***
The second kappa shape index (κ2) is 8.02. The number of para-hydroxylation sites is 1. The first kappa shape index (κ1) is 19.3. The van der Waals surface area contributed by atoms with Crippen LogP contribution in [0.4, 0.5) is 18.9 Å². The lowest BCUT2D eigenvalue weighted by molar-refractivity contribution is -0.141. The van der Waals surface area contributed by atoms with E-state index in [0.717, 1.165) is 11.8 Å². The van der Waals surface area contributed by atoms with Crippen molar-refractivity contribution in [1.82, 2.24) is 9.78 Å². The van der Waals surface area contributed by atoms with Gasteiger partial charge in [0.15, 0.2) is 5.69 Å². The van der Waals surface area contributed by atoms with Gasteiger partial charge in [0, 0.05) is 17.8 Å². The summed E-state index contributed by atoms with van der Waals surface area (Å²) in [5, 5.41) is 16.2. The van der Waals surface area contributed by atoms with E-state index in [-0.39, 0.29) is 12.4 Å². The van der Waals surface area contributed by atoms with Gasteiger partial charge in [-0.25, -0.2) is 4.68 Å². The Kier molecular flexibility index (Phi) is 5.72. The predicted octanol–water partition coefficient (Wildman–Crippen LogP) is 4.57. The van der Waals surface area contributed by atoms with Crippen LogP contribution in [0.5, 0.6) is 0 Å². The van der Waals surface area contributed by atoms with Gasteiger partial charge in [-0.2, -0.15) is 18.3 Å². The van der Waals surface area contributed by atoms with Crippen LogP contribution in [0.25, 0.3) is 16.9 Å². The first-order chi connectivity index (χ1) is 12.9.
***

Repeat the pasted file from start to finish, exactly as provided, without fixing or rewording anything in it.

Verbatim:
The second kappa shape index (κ2) is 8.02. The number of para-hydroxylation sites is 1. The first kappa shape index (κ1) is 19.3. The van der Waals surface area contributed by atoms with Crippen LogP contribution in [0.4, 0.5) is 18.9 Å². The lowest BCUT2D eigenvalue weighted by molar-refractivity contribution is -0.141. The van der Waals surface area contributed by atoms with E-state index in [0.717, 1.165) is 11.8 Å². The van der Waals surface area contributed by atoms with Crippen molar-refractivity contribution in [1.82, 2.24) is 9.78 Å². The van der Waals surface area contributed by atoms with Gasteiger partial charge in [0.15, 0.2) is 5.69 Å². The van der Waals surface area contributed by atoms with Gasteiger partial charge in [0, 0.05) is 17.8 Å². The summed E-state index contributed by atoms with van der Waals surface area (Å²) in [5, 5.41) is 16.2. The van der Waals surface area contributed by atoms with E-state index in [-0.39, 0.29) is 12.4 Å². The van der Waals surface area contributed by atoms with Gasteiger partial charge in [-0.25, -0.2) is 4.68 Å². The Kier molecular flexibility index (Phi) is 5.72. The predicted octanol–water partition coefficient (Wildman–Crippen LogP) is 4.57. The van der Waals surface area contributed by atoms with Crippen LogP contribution in [0.5, 0.6) is 0 Å². The van der Waals surface area contributed by atoms with Gasteiger partial charge in [-0.2, -0.15) is 18.3 Å². The van der Waals surface area contributed by atoms with Crippen LogP contribution in [0.25, 0.3) is 16.9 Å². The first-order chi connectivity index (χ1) is 12.9.